At the seminar I had the opportunity also to meet with a young woman named Maitreyi Misra, an associate of the National Law University in Delhi. She expressed concern about the manner in which the criminal justice system was operating in India. She noted that most individuals caught up in drug related crime were often from poorer backgrounds and could not afford legal representation. Therefore, they were represented by the state, a body which did not have a vested interest in the outcomes of those matters, as she put it. She also noted a pattern in these cases where individuals were pressured into pleading guilty and persuaded simply to rely on applications for clemency. This was consistent with the feedback I had also received from other quarters and jurisdictions, including a number of the lawyers from Malaysia itself.

In the Philippines, President Rodrigo Duterte urged the return of the death penalty for drug related crimes and plunder, in his address to the nation in July of this year. The Philippines House of Representatives has already started deliberation on bills to give effect to that. This is a major setback, because the Philippines was the first country to ratify the Second Optional Protocol to the International Covenant on Civil and Political Rights to abolish the death penalty, back in 2007. This change in the law is in keeping with the President's nationwide campaign against drugs, with extrajudicial executions being the principal human rights concern. According to Human Rights Watch, 27,000 people have been killed extrajudicially in the past two years under Duterte's national war on drugs.

Last October, I had the opportunity of addressing the Philippines Human Rights Commission again on World Day Against the Death Penalty. During that time I was briefed by Commissioner Karen Gomez-Dumpit, who told me about the exercise conducted by the commission where they reviewed the prosecutions that would otherwise have been considered capital cases and found significant judicial errors in 70 per cent of those matters.

In Sri Lanka, President Sirisena has announced an end to the country's 43-year moratorium on capital punishment, issuing death warrants for four drug offenders. It is a move that was inspired by the President's visit to the Philippines earlier this year, where he praised the President Duterte's war on drugs, calling it 'an example to the world'. It is this populist rhetoric that has been employed by other notable world leaders, including President Donald Trump, who is a known supporter of the death penalty and has also publicly praised the efforts of President Duterte.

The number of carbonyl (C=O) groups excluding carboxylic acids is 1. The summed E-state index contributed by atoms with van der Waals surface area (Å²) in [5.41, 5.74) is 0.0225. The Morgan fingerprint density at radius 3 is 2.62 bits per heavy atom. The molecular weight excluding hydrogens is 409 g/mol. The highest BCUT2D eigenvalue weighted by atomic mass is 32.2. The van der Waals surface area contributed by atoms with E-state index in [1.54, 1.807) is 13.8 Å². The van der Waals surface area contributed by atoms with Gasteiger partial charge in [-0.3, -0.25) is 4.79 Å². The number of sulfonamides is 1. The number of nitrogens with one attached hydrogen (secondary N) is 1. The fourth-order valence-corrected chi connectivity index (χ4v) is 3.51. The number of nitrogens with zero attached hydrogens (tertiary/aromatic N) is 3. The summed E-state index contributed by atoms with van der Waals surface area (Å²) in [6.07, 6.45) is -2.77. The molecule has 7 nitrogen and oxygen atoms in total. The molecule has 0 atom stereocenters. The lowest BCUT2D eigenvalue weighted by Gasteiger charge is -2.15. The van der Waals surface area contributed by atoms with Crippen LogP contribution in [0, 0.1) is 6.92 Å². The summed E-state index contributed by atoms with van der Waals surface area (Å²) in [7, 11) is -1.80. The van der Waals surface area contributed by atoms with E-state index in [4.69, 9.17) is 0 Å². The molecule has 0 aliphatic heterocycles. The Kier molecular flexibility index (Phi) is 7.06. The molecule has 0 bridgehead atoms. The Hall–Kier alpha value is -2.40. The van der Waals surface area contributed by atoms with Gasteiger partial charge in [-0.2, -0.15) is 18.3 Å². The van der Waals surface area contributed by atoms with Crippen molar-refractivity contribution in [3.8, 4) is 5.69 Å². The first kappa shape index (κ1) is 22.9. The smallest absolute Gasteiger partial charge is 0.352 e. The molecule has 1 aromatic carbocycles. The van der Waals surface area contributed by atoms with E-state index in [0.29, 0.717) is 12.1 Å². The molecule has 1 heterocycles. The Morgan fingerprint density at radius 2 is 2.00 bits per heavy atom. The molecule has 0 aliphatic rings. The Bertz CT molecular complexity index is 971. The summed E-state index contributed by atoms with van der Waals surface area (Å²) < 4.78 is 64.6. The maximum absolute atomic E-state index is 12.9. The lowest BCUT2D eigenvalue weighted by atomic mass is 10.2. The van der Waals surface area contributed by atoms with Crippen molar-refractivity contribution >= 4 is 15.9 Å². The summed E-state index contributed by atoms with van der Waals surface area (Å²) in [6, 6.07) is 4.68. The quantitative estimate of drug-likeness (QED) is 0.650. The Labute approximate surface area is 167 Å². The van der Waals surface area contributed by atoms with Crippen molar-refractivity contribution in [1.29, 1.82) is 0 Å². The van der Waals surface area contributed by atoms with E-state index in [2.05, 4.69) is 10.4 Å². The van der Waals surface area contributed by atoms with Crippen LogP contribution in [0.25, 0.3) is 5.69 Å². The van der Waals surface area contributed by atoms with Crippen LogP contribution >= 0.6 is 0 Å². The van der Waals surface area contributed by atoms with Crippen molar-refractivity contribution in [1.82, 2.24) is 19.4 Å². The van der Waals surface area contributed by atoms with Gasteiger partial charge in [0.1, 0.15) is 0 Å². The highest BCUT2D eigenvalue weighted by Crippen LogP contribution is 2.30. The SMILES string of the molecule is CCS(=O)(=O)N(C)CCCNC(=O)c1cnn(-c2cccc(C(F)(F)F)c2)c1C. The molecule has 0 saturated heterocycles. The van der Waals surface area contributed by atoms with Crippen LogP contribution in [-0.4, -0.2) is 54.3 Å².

Despite these disappointing developments internationally regarding the death penalty, there's been a pleasing 30 per cent reduction in the number of executions, as published in a report by Amnesty International in 2018. As Australians, we can be proud of our longstanding bipartisan and principled opposition to capital punishment and Australia's support for the work undertaken by the United Nations on abolition. Most recently, as a member of the United Nations Human Rights Council, Australia has played and continues to play a strong and committed role for the global abolition of the death penalty. I commend the government and the minister in that respect.

Those of us privileged enough to hold public office should continue to build upon these efforts to end the death penalty, particularly in our region. As co-chair of Australian Parliamentarians Against the Death Penalty, I have been fortunate enough to have the opportunity to raise public awareness on this issue in various platforms, including on a global scale. Earlier this year, we corresponded on behalf of the parliament with the ambassador to the People's Republic of China, raising concerns about the death sentence that was handed down on Canadian citizen Lloyd Schellenberg. In March this year, I wrote to the Governor of California, Gavin Newsom, congratulating him on his recent decision enabling a moratorium on the death penalty and providing a reprieve to all of the 730 prisoners.

Phil Robertson, Deputy Director, Asia Division, Human Rights Watch, says:

Abolishing the death penalty is a long-term effort … where progress will be seen over years rather than months.

While it's the prerogative of each country to walk its own path towards abolition, we must continue to use our various platforms to support, inspire and encourage other nations in their journey towards the abolition of the death penalty.